3.2. Comparison Criteria

Since the selection of standards and recommendations that will be discussed and compared within this work is very broad, with a wide variety of targets of the documents in question, the comparison criteria also need to reflect this diversity. Furthermore, the level of details these standards provide is very different, especially concerning special topics like GDPR compliance and the integration of legal issues. Still, even from a technical and managerial viewpoint, the different focus points of the standards make comparison difficult and not doable using a single metric. In addition it must be noted that not all documents mentioned in this section actually focus on blockchain or digital ledger technologies, for some this is only a side issue that is taken into account, but not the main topic. Still, such documents can be very valuable, especially when they are focusing on best practices inside a specific application domain, thus being of significance for the field in questions.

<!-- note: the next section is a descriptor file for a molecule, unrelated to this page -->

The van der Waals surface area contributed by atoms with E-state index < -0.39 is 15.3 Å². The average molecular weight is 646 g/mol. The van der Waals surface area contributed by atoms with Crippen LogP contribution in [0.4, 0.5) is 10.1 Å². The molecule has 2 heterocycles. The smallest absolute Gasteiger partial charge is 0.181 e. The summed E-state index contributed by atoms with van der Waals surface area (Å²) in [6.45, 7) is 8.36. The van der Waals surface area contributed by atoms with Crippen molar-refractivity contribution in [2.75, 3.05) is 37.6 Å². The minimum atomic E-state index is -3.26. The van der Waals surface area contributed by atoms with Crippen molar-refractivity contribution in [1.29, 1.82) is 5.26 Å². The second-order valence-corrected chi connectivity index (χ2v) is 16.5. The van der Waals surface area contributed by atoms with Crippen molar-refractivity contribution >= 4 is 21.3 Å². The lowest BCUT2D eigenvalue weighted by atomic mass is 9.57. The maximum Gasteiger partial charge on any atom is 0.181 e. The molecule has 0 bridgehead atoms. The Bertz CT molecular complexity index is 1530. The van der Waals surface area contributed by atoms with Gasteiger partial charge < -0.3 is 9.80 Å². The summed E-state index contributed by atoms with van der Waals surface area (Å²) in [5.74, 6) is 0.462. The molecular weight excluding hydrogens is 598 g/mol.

The selected standards and best practices were structured along the following criteria, which were grouped into four sets: (i) Criteria reflecting on the document, its applicability, meta information and domain itself (document criteria), and (ii) criteria reflecting the actual content of the documents (content criteria). It must be mentioned again that we only considered standards that are already published in their final form, no drafts or intermediate discussion results were included, as these (a) are often not widely available and (b) might be subject to considerable changes before final release. Furthermore, none of these documents comprises a normative document, all of these documents are of informative nature only.

3.2.1. Document Criteria

These criteria deal more with the document and its nature itself than with content details, still, they are important for comparing the documents at hand:
  • Type: Several standardization institutions provide different types of publications. Thus, in order to provide comparability, we generalized these to the following types: “best practice”, “report”, “recommendation” and “standard”.
  • Technical Specification: Defines, whether the document constitutes normative or informative information. All of the documents analyzed in this work are of informative nature, i.e., they are not legally binding or can be used for certification per se.